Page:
Sometimes it’s simply better to be there in person. Websites, blogs and twitter feeds are efficient, carbon-lite and immediate, but with a topic like creative disruption, real conversation wins hands down. Which is why people who attended Green Strategy 2011 in London on Wednesday were happy they didn’t spend the day answering e-mails.
Julie Meyer, founder and CEO of Ariadne Capital gave the presentation of the day. Describing her business model where entrepreneurs – the drivers for creative disruption – back new entrepreneurs, she caught our imagination with her focus on market transformation. And as a World Economic Forum Global Leader of Tomorrow she knows a bit about that, having founded, then sold First Tuesday and backed and advised a host of game-changing companies. It’s time, she said, to forget the big/small business dichotomy and for David to dance with Goliath.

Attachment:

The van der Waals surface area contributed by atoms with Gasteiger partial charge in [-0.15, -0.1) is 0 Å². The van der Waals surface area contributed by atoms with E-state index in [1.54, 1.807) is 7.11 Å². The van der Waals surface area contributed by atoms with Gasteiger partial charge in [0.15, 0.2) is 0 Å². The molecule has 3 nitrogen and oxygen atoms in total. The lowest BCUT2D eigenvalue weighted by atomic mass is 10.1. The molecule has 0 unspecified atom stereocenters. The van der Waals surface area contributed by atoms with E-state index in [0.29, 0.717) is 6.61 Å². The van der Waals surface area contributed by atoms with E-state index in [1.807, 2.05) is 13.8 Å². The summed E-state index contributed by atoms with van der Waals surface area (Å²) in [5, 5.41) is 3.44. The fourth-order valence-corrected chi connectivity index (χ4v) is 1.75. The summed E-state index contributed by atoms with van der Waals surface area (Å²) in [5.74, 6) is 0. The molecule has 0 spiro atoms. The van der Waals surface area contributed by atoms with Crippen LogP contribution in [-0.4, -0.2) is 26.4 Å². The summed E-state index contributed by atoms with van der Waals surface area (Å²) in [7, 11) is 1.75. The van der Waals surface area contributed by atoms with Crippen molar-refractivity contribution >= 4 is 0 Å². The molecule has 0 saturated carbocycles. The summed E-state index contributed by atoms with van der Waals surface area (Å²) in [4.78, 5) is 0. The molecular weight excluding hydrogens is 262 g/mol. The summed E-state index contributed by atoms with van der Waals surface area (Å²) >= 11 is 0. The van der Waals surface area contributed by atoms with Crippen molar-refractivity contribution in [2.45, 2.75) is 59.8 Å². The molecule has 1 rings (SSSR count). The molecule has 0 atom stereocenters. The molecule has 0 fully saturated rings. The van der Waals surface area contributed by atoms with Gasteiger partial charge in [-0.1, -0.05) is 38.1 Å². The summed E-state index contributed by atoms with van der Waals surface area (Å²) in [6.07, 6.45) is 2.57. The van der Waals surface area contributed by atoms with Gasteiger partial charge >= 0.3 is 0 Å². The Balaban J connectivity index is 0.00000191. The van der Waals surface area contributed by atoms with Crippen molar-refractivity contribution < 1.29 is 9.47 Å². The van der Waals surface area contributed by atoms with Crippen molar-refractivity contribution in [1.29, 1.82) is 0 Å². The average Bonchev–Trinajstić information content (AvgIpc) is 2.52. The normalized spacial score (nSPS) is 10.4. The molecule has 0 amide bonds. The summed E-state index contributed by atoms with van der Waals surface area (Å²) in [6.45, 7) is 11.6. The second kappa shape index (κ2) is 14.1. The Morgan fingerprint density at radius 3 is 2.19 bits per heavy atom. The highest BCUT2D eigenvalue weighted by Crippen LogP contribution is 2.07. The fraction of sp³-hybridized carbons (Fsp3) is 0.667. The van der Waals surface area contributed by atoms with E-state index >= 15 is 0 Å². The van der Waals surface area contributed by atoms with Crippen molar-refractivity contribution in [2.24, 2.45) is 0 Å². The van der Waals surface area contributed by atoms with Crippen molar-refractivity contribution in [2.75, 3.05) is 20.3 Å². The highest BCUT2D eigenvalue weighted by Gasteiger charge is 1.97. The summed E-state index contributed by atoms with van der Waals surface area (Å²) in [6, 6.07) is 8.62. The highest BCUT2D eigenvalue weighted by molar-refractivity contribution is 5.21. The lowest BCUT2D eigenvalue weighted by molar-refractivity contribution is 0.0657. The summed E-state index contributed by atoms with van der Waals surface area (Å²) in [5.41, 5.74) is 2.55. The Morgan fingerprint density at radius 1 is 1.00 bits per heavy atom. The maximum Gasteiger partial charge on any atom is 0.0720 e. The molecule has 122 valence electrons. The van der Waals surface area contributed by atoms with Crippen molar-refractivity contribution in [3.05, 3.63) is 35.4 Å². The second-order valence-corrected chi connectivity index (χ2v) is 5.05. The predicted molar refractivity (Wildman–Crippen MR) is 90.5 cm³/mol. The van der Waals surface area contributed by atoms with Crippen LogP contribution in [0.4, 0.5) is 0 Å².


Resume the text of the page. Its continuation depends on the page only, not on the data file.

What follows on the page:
While Julie propelled the sustainability audience outside it’s comfort zone, Jonathon Porritt provided some rocket fuel for the journey. He praised Marks & Spencer’s Plan A and Renault/Nisssan’s US$ 4 billion electric car bet, but made clear that even they are not doing enough. Businesses, he says, have an urgent obligation to share and drive the sustainability challenge with investors, consumers, politicians and the 1%. Rousing stuff, and something of a conundrum. The power and reach of a progressive commercial sector offers a sustainability motor, but does it have the will to change our fundamentally flawed financial system? Unlikely. So, with Western governments in paralysis it looks like the onus is on NGOs to turn up the volume and for David and Goliath to own the dance floor.